Interest Payable is a liability account, shown on a company’s balance sheet, which represents the amount of interest expense that has accrued to date but has not been paid as of the date on the balance sheet. In short, it represents the amount of interest currently owed to lenders.
For example, if interest of $1,000 on a note payable has been incurred but is not due to be paid until the next fiscal year, for the current year ended December 31, the company would record the following journal entry:
DR Interest Expense 1,000
CR Interest Payable 1,000
Interest payable amounts are usually current liabilities and may also be referred to as accrued interest. The interest accounts can be seen in multiple scenarios, such as for bond instruments, lease agreements between two parties, or any note payable liabilities.
Interest Payable in Bonds
Interest payable accounts are commonly seen in bond instruments because a company’s fiscal year end may not coincide with the payment dates. For example, XYZ Company issued 12% bonds on January 1, 2017 for $860,652 with a maturity value of $800,000. The yield is 10%, the bond matures on January 1, 2022, and interest is paid on January 1 of each year.
On January 1, 2017:
DR Cash 860,653
CR Bond Payable 860,653
The issuance of the bond is recorded in the bonds payable account. The 860,653 value means that this is a premium bond and the premium will be amortized over its life.
On December 31, 2017:
DR Interest Expense 83,869
DR Bond Payable 12,131 (60,653/5yrs)
CR Interest Payable 96,000
The interest expense is the bond payable account multiplied by the interest rate. The payable is a temporary account that will be used because payments are due on January 1 of each year. And finally, there is a decrease in the bond payable account that represents the amortization of the premium.
Therefore, on the balance sheet, the accounts would look like:
Bond Payable 848,522
Interest Payable 96,000
On January 1, 2018:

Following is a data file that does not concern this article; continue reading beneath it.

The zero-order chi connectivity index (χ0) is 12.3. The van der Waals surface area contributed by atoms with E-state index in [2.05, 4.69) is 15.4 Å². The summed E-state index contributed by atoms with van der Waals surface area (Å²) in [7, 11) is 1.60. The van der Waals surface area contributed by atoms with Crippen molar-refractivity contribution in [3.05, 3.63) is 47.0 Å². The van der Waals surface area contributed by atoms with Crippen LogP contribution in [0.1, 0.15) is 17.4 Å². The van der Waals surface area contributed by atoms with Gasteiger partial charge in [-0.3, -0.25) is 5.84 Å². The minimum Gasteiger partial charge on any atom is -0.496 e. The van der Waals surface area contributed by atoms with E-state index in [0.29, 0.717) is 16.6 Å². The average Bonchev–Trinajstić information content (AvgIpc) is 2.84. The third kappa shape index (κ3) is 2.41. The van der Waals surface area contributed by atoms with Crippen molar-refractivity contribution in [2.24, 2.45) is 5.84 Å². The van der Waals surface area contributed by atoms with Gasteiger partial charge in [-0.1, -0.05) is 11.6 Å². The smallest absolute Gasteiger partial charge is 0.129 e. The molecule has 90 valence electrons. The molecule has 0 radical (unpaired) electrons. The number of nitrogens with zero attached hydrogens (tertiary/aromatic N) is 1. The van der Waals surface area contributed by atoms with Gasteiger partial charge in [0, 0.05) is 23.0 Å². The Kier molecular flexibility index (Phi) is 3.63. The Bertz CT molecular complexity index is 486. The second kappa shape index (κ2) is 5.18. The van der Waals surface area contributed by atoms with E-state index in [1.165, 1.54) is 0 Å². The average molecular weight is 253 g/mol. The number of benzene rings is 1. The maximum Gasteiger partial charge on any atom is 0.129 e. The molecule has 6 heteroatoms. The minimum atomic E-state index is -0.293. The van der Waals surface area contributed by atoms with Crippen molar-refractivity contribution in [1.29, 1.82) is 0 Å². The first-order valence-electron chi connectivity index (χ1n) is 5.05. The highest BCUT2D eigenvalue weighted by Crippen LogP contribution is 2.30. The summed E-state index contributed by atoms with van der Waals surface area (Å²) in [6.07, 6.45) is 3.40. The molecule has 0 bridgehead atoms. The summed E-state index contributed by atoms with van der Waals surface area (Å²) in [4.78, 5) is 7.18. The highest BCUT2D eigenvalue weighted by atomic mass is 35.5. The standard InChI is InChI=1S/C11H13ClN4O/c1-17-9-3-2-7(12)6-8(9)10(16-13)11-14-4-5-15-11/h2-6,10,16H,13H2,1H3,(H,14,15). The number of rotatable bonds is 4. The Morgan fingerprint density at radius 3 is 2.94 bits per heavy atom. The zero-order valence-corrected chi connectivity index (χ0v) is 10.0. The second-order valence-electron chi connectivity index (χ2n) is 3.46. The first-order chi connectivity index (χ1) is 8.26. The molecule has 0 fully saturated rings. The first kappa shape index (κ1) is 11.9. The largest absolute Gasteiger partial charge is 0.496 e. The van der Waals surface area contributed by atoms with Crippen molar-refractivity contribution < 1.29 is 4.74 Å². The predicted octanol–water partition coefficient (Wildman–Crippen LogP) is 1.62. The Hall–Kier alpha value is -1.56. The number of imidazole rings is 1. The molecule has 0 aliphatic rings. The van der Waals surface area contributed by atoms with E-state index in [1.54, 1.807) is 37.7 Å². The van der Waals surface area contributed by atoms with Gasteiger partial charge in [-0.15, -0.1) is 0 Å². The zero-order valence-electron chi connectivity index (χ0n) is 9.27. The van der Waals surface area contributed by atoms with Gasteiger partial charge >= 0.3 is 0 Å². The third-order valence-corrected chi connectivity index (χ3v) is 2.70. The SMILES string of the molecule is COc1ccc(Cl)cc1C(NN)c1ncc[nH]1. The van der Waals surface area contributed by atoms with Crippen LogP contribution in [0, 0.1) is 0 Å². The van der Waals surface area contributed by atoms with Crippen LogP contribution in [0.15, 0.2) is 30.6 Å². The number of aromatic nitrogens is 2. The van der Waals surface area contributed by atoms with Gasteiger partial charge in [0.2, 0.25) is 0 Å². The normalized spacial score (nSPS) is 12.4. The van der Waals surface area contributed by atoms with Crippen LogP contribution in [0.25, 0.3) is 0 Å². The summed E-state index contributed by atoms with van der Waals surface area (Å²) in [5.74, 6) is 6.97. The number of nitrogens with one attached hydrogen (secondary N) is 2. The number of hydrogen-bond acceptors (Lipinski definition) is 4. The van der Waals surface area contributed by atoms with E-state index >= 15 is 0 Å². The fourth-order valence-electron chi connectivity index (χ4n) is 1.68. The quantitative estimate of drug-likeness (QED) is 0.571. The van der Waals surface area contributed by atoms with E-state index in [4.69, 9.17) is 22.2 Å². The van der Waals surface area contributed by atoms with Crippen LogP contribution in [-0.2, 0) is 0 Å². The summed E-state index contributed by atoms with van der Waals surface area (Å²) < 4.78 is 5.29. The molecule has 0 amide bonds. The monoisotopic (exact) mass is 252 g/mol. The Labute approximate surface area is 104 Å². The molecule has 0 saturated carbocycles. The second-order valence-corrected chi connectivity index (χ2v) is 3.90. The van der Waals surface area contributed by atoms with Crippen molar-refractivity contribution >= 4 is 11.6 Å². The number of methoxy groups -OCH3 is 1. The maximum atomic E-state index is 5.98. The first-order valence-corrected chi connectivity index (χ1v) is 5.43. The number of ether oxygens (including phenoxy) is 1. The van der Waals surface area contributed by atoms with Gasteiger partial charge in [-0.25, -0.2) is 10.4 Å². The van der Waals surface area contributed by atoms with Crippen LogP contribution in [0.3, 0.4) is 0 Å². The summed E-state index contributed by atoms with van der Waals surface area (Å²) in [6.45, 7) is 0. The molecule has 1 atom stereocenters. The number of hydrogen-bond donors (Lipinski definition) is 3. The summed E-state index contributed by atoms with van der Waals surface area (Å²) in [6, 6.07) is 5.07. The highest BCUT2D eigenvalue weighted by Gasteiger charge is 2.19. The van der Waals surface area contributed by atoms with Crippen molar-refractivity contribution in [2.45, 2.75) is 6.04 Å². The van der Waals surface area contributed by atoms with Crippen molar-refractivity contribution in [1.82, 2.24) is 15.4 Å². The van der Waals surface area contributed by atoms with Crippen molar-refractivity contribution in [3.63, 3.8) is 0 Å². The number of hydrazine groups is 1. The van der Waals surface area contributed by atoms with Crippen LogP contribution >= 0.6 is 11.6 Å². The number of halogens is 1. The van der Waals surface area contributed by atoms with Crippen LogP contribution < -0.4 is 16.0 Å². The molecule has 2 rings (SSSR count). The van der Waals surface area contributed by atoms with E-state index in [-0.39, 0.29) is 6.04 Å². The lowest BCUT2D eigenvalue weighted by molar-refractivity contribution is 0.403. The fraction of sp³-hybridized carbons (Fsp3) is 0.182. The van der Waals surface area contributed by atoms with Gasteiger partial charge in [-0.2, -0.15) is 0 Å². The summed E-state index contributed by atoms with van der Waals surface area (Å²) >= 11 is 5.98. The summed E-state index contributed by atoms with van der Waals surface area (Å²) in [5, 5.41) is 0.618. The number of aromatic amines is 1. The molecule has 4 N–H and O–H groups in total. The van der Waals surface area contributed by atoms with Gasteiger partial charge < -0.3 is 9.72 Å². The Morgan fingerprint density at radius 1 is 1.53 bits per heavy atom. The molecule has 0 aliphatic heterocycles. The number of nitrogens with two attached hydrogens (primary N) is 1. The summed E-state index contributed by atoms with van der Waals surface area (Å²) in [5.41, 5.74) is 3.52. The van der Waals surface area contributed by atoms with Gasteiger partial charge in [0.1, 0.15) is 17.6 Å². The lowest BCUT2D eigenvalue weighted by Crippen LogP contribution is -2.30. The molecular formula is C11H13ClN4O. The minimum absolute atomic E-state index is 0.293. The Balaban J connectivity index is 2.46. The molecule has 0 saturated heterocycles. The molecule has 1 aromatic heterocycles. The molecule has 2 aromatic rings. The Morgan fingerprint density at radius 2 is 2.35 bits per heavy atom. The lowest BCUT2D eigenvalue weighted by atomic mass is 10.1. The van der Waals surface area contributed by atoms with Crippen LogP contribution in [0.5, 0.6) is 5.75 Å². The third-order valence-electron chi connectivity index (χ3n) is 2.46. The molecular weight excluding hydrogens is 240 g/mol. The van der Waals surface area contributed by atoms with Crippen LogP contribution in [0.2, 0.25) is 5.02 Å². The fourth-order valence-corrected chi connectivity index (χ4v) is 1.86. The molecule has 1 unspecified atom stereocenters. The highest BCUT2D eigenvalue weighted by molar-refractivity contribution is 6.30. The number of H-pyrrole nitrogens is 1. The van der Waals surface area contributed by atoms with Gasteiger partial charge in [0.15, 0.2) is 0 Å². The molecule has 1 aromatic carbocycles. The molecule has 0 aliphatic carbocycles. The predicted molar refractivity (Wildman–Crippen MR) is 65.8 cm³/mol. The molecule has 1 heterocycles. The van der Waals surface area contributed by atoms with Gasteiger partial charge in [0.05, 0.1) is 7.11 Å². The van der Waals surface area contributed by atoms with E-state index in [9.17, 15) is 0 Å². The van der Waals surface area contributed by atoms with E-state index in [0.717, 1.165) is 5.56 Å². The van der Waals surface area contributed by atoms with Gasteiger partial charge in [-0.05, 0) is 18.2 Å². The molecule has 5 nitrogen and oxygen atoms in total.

DR Interest Payable 96,000
CR Cash 96,000
Finally, the payable account is removed because cash is paid out. This payment represents the coupon payment that is part of the bond.
Interest payable accounts also play a role in note payable situations. For example, XYZ Company purchased a computer on January 1, 2016, paying $30,000 upfront in cash and with a $75,000 note due on January 1, 2019. The current interest rate is 10%.
On January 1, 2016:
DR Equipment 86,459
CR Cash 30,000
CR Note Payable 56,349
The note payable is $56,349, which is equal to the present value of the $75,000 due on December 31, 2019. The present value can be calculated using MS Excel or a financial calculator.
On December 31, 2016:
DR Interest Expense 5,635
CR Note Payable 5,635
The interest for 2016 has been accrued and added to the Note Payable balance.
On December 31, 2017:
DR Interest expense 6,198
CR Note Payable 6,198
On December 31, 2018:
DR Interest expense 6,812
CR Note Payable 6,812
On January 1, 2019:
DR Note Payable 75,000
CR Cash 75,000
The Note Payable account is then reduced to zero and paid out in cash.
Thank you for reading CFI’s guide to Interest Payable. To keep learning and developing your knowledge of financial analysis, we highly recommend the additional CFI resources below:
Take your learning and productivity to the next level with our Premium Templates.
Upgrading to a paid membership gives you access to our extensive collection of plug-and-play Templates designed to power your performance—as well as CFI's full course catalog and accredited Certification Programs.
Already have a Self-Study or Full-Immersion membership? Log in
Access Exclusive Templates
Gain unlimited access to more than 250 productivity Templates, CFI's full course catalog and accredited Certification Programs, hundreds of resources, expert reviews and support, the chance to work with real-world finance and research tools, and more.